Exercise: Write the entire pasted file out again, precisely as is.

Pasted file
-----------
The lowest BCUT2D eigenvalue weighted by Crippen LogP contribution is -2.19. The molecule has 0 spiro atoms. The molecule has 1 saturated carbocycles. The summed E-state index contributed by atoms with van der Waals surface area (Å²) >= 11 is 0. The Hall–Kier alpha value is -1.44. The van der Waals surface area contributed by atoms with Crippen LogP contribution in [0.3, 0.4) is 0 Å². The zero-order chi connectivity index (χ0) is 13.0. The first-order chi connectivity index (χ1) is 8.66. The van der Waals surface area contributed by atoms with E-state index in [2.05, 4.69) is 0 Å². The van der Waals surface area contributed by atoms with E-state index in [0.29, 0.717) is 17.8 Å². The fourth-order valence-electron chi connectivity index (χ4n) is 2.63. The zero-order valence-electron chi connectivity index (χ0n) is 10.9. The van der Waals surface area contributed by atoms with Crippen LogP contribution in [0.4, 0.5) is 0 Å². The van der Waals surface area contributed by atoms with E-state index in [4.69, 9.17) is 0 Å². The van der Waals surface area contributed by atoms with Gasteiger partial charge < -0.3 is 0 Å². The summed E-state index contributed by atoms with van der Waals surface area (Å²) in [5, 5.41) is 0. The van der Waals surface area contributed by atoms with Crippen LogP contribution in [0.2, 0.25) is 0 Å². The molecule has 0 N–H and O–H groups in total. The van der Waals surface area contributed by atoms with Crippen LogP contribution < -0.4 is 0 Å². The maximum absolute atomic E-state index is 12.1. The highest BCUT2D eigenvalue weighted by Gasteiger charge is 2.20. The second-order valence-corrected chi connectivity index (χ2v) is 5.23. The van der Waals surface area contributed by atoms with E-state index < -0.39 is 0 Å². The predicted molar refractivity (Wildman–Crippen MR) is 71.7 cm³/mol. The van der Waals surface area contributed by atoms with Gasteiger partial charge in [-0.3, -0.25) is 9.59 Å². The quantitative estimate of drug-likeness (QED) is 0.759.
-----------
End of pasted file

The lowest BCUT2D eigenvalue weighted by Crippen LogP contribution is -2.19. The molecule has 0 spiro atoms. The molecule has 1 saturated carbocycles. The summed E-state index contributed by atoms with van der Waals surface area (Å²) >= 11 is 0. The Hall–Kier alpha value is -1.44. The van der Waals surface area contributed by atoms with Crippen LogP contribution in [0.3, 0.4) is 0 Å². The zero-order chi connectivity index (χ0) is 13.0. The first-order chi connectivity index (χ1) is 8.66. The van der Waals surface area contributed by atoms with E-state index in [2.05, 4.69) is 0 Å². The van der Waals surface area contributed by atoms with E-state index in [0.29, 0.717) is 17.8 Å². The fourth-order valence-electron chi connectivity index (χ4n) is 2.63. The zero-order valence-electron chi connectivity index (χ0n) is 10.9. The van der Waals surface area contributed by atoms with Crippen LogP contribution in [0.4, 0.5) is 0 Å². The van der Waals surface area contributed by atoms with E-state index in [4.69, 9.17) is 0 Å². The van der Waals surface area contributed by atoms with Gasteiger partial charge < -0.3 is 0 Å². The summed E-state index contributed by atoms with van der Waals surface area (Å²) in [5, 5.41) is 0. The van der Waals surface area contributed by atoms with Crippen LogP contribution in [0.2, 0.25) is 0 Å². The molecule has 0 N–H and O–H groups in total. The van der Waals surface area contributed by atoms with Crippen LogP contribution < -0.4 is 0 Å². The maximum absolute atomic E-state index is 12.1. The highest BCUT2D eigenvalue weighted by Gasteiger charge is 2.20. The second-order valence-corrected chi connectivity index (χ2v) is 5.23. The van der Waals surface area contributed by atoms with E-state index < -0.39 is 0 Å². The predicted molar refractivity (Wildman–Crippen MR) is 71.7 cm³/mol. The van der Waals surface area contributed by atoms with Gasteiger partial charge in [-0.3, -0.25) is 9.59 Å². The quantitative estimate of drug-likeness (QED) is 0.759.